Atrial fibrillation affects approximately 200,000 people in the United States every year, and is characterized by an abnormal heart heart. If you haven’t yet been screened for AFib and if any of the following risk factors apply to you, then it may be time to schedule your heart rhythm screening.
1. You’re Over Age 40
While AFib is most common in adults over the age of 65, there is a significantly increased risk of developing AFib once you hit the age of 40. Therefore, it is never a bad idea to have a screening done around this age, especially if any other risk factors apply to you.
2. You Have Heart Disease
Those with a history of heart disease are also more likely to suffer from AFib. If you have been diagnosed with a heart disease, your doctor should schedule a heart rhythm screening to see if your heart beat is regular.
3. You Have High Blood Pressure
In addition to heart disease, high blood pressure can make you more likely to have an irregular heartbeat. It is also worth noting that high blood pressure places you at a higher risk of having a stroke, which is the most common health complication associated with AFib.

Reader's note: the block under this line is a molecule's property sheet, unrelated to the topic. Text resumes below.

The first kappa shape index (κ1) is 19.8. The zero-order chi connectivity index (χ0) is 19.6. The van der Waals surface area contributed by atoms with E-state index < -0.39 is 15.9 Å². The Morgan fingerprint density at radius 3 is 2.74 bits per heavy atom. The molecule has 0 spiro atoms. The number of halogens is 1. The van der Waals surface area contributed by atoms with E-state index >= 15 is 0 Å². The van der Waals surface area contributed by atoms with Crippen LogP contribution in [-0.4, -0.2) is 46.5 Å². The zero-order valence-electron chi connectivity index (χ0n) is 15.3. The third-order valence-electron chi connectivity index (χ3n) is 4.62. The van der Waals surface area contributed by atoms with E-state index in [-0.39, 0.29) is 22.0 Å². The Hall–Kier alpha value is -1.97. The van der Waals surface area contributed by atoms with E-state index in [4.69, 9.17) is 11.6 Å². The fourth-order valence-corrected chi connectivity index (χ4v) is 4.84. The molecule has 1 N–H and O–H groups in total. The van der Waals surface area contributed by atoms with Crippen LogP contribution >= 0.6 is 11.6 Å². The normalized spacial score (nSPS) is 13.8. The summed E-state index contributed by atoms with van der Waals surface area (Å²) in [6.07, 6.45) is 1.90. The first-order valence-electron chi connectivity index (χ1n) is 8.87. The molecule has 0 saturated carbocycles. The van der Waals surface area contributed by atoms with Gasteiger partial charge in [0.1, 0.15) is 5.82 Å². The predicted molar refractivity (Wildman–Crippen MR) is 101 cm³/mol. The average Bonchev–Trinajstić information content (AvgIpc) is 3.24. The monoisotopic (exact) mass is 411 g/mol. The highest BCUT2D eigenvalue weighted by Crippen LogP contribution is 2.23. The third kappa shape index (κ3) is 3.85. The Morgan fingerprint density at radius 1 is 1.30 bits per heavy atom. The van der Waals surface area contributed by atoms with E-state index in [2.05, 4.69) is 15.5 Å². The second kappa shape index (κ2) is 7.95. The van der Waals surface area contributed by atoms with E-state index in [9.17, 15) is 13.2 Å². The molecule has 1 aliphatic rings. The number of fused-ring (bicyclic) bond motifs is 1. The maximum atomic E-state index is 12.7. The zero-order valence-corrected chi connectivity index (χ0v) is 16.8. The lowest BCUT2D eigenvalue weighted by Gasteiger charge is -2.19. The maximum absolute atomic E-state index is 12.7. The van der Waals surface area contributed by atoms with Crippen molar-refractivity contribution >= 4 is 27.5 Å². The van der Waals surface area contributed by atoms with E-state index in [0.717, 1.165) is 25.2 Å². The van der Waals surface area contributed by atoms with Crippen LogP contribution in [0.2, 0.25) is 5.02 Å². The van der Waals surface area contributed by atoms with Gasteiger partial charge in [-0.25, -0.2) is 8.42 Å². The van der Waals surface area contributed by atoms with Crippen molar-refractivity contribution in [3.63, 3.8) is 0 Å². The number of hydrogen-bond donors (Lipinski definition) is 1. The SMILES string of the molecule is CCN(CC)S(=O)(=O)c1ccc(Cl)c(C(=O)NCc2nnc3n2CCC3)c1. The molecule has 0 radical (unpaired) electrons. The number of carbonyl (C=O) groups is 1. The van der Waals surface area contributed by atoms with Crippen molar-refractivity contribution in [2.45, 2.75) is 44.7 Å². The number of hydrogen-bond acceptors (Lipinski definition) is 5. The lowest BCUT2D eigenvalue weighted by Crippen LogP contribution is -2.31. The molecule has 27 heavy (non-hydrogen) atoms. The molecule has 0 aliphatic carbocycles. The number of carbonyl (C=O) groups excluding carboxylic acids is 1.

4. You Drink a Lot of Caffeine and/or Alcohol
Alcohol and caffeine can both increase your blood pressure, which can in-turn put you at greater risk of developing AFib. If you drink alcohol on a regular basis or if you have a lot of caffeine in your diet, you may want to consider cutting back for the sake of your heart health. In some cases, those who drink heavily for a short period of time (such as during a holiday weekend) may even suffer from temporary AFib symptoms.
5. You Have a Family History of AFib
Finally, if any of your immediate family members or close relatives have been diagnosed with AFib in the past, your risk of developing it is significantly higher, as about 30% of people with AFib have a family history.
If you have any symptoms of atrial fibrillation or if any of these risk factors apply to you, be sure to schedule a heart rhythm screening. Dr. Mathew of Heart Rhythm Consultants, P.A. has been helping patients in the Sarasota area manage AFib for over a decade.